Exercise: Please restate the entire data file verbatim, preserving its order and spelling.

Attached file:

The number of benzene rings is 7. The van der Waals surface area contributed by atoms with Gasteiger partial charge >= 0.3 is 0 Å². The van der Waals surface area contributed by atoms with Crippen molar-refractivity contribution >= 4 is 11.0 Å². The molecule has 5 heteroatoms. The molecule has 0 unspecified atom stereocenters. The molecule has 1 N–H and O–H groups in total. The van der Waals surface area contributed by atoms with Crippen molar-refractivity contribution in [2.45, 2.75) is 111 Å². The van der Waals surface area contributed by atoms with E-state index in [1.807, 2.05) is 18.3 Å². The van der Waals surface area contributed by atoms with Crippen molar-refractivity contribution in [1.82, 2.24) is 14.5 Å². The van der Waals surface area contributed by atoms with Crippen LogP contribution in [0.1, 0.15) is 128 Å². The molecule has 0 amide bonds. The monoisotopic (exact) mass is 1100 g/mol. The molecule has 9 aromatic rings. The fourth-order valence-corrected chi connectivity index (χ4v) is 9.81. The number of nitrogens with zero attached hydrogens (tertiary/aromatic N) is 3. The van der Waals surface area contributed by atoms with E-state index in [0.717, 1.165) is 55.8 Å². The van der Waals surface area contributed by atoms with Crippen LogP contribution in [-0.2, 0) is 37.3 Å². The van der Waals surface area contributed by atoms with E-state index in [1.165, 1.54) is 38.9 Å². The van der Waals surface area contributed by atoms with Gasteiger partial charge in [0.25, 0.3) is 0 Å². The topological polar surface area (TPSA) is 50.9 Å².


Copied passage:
The number of benzene rings is 7. The van der Waals surface area contributed by atoms with Gasteiger partial charge >= 0.3 is 0 Å². The van der Waals surface area contributed by atoms with Crippen molar-refractivity contribution >= 4 is 11.0 Å². The molecule has 5 heteroatoms. The molecule has 0 unspecified atom stereocenters. The molecule has 1 N–H and O–H groups in total. The van der Waals surface area contributed by atoms with Crippen molar-refractivity contribution in [2.45, 2.75) is 111 Å². The van der Waals surface area contributed by atoms with E-state index in [1.807, 2.05) is 18.3 Å². The van der Waals surface area contributed by atoms with Crippen molar-refractivity contribution in [1.82, 2.24) is 14.5 Å². The van der Waals surface area contributed by atoms with Crippen LogP contribution in [0.1, 0.15) is 128 Å². The molecule has 0 amide bonds. The monoisotopic (exact) mass is 1100 g/mol. The molecule has 9 aromatic rings. The fourth-order valence-corrected chi connectivity index (χ4v) is 9.81. The number of nitrogens with zero attached hydrogens (tertiary/aromatic N) is 3. The van der Waals surface area contributed by atoms with E-state index in [0.717, 1.165) is 55.8 Å². The van der Waals surface area contributed by atoms with Crippen LogP contribution in [-0.2, 0) is 37.3 Å². The van der Waals surface area contributed by atoms with E-state index in [1.165, 1.54) is 38.9 Å². The van der Waals surface area contributed by atoms with Gasteiger partial charge in [0.25, 0.3) is 0 Å². The topological polar surface area (TPSA) is 50.9 Å².